Short Sticks: Temple Fork Outfitter’s 676 and 876 Fly Rods

Short Sticks:

Temple Fork’s 676 & 876 Fly Rods

By Casey R. Smartt

At a tackle show in Houston recently, I had a chance to cast Temple Fork Outfitter’s (TFO) new 7 ½-foot TiCrX fly rods. These rods were designed for anglers who fish in heavy cover and for tournament bass fishermen (most tournament rules require rods to be less than 8 feet long). TFO manufactures these rods in two sizes- a 6wt. (model #676) and an 8wt. (model #876).

My first impression of these rods was good. They are equipped with double up-locking real seats, good quality cork, large fighting butts, and oversized guides. They’re nice-looking fly rods sporting the familiar deep blue finish synonymous with the TiCrX line and they carry TFO’s standard lifetime no-fault warranty.

But beauty is only skin deep, and as I looked at these short fly rods I was skeptical about their true potential. When it was my turn to cast I grabbed the 6 wt… Much to my surprise, the short 6 wt. was a real pleasure. In fact, the more I cast it, the more I liked it. It was accurate, crisp, adequately forgiving, and altogether a delight. It had the power to lift and carry an impressive amount of line, but lacked the abrupt unforgiving feel I expected. It felt like an extension of my arm, and where I pointed the line went. I was spellbound and just kept punching casts around the parking lot with that nimble little rod until someone finally stepped in and informed me my turn was up. I relinquished the rod, but couldn’t quit thinking about all the fish I could peg with it.

I ordered both the 6wt. and 8wt. models shortly after the show, and have put them through the paces under a wide variety of conditions in both fresh and salt water. Time will tell how the short design of these rods plays out, but I can share with you my observations to this point.

From the casting perspective, the accuracy and power of both the 6wt and the 8wt. rods is impressive. These are way more than just sawed-off 9-footers. I have fished sinking lines and floating lines on each rod, and cast a variety of flies in windy and calm conditions. Floating lines felt like the best marriage for both rods, although each could handle heavier sinking lines with no problem. Both rods exhibited plenty of deep power to fight fish and neither had a wimpy feel when the heat was on. Each rod balanced well with comparatively light reels. In fact, the 6wt was rigged with a slick little machined TFO 310 and it felt like a perfect match. Overall, in my hands the 6wt. feels cleaner and smoother than the 8wt., but that is purely a subjective observation. I like the 8wt., but I love the 6wt.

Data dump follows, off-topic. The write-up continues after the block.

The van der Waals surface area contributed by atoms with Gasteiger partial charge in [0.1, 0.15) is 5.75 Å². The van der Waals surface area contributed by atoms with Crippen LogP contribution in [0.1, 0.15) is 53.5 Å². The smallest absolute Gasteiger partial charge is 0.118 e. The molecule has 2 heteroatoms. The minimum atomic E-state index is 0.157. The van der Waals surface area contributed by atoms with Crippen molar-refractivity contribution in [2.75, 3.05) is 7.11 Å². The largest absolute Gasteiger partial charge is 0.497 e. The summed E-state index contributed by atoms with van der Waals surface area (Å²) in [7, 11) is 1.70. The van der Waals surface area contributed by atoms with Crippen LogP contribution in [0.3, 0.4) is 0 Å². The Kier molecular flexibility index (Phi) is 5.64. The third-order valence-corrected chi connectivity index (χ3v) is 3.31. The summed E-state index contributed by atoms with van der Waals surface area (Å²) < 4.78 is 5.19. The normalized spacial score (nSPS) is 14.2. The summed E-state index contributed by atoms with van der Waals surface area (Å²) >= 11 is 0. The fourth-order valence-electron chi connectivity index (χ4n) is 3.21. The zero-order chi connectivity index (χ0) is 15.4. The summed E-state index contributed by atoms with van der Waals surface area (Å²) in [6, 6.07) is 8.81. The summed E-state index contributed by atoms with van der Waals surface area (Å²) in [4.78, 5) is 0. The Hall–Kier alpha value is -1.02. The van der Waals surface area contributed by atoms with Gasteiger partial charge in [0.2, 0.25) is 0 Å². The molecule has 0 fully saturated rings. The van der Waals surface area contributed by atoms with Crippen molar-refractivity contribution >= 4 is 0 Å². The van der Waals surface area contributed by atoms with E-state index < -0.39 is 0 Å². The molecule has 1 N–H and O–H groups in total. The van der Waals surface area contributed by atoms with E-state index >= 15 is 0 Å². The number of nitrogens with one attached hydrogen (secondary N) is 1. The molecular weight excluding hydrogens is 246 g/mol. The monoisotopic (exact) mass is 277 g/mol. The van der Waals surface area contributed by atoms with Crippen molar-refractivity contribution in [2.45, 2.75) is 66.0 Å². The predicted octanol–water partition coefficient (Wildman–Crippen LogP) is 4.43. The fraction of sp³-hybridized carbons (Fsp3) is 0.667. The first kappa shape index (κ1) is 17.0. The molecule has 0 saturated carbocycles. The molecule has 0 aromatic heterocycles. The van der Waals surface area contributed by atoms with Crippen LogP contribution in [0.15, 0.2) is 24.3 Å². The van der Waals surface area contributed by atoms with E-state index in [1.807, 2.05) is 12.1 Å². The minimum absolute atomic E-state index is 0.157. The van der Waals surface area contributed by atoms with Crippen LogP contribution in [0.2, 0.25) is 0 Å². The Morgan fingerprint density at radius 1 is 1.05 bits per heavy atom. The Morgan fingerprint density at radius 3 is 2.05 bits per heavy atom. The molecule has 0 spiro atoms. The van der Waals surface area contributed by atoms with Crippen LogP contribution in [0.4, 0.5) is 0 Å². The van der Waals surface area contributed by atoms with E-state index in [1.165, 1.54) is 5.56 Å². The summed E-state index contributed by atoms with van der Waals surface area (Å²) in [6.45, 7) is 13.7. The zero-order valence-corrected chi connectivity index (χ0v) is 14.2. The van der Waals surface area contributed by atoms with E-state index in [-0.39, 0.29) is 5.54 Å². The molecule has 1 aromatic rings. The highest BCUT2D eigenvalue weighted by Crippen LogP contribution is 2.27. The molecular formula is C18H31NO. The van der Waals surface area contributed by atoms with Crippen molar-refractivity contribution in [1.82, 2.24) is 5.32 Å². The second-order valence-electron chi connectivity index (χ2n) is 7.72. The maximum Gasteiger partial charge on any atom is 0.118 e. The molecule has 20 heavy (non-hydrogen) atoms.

These rods are easy to handle in a boat, canoe, or kayak. Knocking 18 inches off a customary 9-foot rod allows you to wield them around the boat or beneath overhanging trees with surprising efficiency. Placed down the center of a canoe or kayak in the “ready position,” they fit cleanly and they don’t poke over the bow.

On the downside, if you struggle to cast a 9-foot rod from the seated position in a kayak, don’t expect it to get any better with a short rod. It won’t. One aspect of short rods I already knew, but was reminded of on several occasions is that they require a good core casting stroke. Water-banging backcasts or collapsing loops are tough to recover. Likewise, when casting in the wind or going for distance, double hauling is mandatory. Tight loops and consistent line speed are critical to making accurate casts with these rods. This is something anglers should keep in mind when purchasing one. If you have a good core casting stroke, it is much less of an issue.

Perhaps a more important aspect to consider is practicality. In other words, “Is this rod the best fit for the type of fishing I do.” If you cast primarily over open water from the bow of a flats boat, or fish mostly in the surf or on the jetties, forget it. Stick with the 9-footer. But, if your fishing consists of paddling or poling backcountry creeks and lakes where you punch tight casts in and around cordgrass and overhanging cover, or if you need a fly rod that meets a tournament standard, these rods are ideal. They also excel at river fishing where you are likely to navigate a canoe under trees and around boulders, stumps, and other obstructions.

Overall I am impressed with both the 6wt. and 8wt. 7 ½ foot TiCrX fly rods. I liked the feel of the 6wt. a bit more than the 8wt. Each rod worked perfectly for its intended purpose. Neither rod was a good choice for wide open windswept casting, but they weren’t designed for that. Both rods had plenty of backbone to pull stubborn fish out of cover and neither lacked power under pressure. The short design of these rods makes them easy to store and handle in a kayak, but it also limits their ability to recover bad casts.

Is a 676 or 876 the right rod for you? The bottom line is practicality. If your angling adventures take you into deep cover where short punchy casts are required, these rods will get the job done. Likewise, if you think you might want to include a fly rod in your arsenal of conventional tackle for bass tournaments, then the TFO 676 or 876 might be a perfect fit.

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